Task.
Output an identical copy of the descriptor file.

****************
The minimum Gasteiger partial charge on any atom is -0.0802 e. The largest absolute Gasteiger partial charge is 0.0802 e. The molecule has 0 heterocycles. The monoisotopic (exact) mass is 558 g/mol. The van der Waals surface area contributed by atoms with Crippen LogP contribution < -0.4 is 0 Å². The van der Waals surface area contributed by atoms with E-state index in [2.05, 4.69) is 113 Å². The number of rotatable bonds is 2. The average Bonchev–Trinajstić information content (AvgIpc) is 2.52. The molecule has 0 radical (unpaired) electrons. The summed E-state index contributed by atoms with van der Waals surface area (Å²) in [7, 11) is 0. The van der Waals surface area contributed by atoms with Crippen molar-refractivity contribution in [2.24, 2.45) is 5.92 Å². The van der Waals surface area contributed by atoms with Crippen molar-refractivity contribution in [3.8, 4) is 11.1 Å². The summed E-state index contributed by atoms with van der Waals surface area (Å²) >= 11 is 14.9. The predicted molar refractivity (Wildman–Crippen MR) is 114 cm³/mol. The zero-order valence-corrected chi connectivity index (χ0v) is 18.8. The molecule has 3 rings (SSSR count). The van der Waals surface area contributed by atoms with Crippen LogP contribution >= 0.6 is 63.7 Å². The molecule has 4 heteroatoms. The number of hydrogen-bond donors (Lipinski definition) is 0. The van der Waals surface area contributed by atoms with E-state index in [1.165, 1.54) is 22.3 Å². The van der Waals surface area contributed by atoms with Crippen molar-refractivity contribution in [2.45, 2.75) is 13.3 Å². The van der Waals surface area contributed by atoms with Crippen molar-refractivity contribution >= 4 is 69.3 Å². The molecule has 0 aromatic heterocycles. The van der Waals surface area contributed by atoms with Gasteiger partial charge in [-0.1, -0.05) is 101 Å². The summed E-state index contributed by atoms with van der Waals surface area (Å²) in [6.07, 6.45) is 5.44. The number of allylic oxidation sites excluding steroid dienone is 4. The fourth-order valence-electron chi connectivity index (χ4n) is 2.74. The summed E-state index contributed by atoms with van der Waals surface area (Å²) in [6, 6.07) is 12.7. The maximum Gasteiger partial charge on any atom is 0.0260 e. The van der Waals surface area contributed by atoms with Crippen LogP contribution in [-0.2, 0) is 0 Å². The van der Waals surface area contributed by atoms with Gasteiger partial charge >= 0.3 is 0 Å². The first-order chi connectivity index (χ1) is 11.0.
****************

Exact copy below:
The minimum Gasteiger partial charge on any atom is -0.0802 e. The largest absolute Gasteiger partial charge is 0.0802 e. The molecule has 0 heterocycles. The monoisotopic (exact) mass is 558 g/mol. The van der Waals surface area contributed by atoms with Crippen LogP contribution < -0.4 is 0 Å². The van der Waals surface area contributed by atoms with E-state index in [2.05, 4.69) is 113 Å². The number of rotatable bonds is 2. The average Bonchev–Trinajstić information content (AvgIpc) is 2.52. The molecule has 0 radical (unpaired) electrons. The summed E-state index contributed by atoms with van der Waals surface area (Å²) in [7, 11) is 0. The van der Waals surface area contributed by atoms with Crippen molar-refractivity contribution in [2.24, 2.45) is 5.92 Å². The van der Waals surface area contributed by atoms with Crippen molar-refractivity contribution in [3.8, 4) is 11.1 Å². The summed E-state index contributed by atoms with van der Waals surface area (Å²) >= 11 is 14.9. The predicted molar refractivity (Wildman–Crippen MR) is 114 cm³/mol. The zero-order valence-corrected chi connectivity index (χ0v) is 18.8. The molecule has 3 rings (SSSR count). The van der Waals surface area contributed by atoms with Crippen LogP contribution >= 0.6 is 63.7 Å². The molecule has 4 heteroatoms. The number of hydrogen-bond donors (Lipinski definition) is 0. The van der Waals surface area contributed by atoms with E-state index in [1.165, 1.54) is 22.3 Å². The van der Waals surface area contributed by atoms with Crippen molar-refractivity contribution in [2.45, 2.75) is 13.3 Å². The van der Waals surface area contributed by atoms with Crippen molar-refractivity contribution >= 4 is 69.3 Å². The molecule has 0 aromatic heterocycles. The van der Waals surface area contributed by atoms with Gasteiger partial charge in [-0.1, -0.05) is 101 Å². The summed E-state index contributed by atoms with van der Waals surface area (Å²) in [6.07, 6.45) is 5.44. The number of allylic oxidation sites excluding steroid dienone is 4. The fourth-order valence-electron chi connectivity index (χ4n) is 2.74. The summed E-state index contributed by atoms with van der Waals surface area (Å²) in [6, 6.07) is 12.7. The maximum Gasteiger partial charge on any atom is 0.0260 e. The van der Waals surface area contributed by atoms with Crippen LogP contribution in [-0.2, 0) is 0 Å². The van der Waals surface area contributed by atoms with Gasteiger partial charge >= 0.3 is 0 Å². The first-order chi connectivity index (χ1) is 11.0.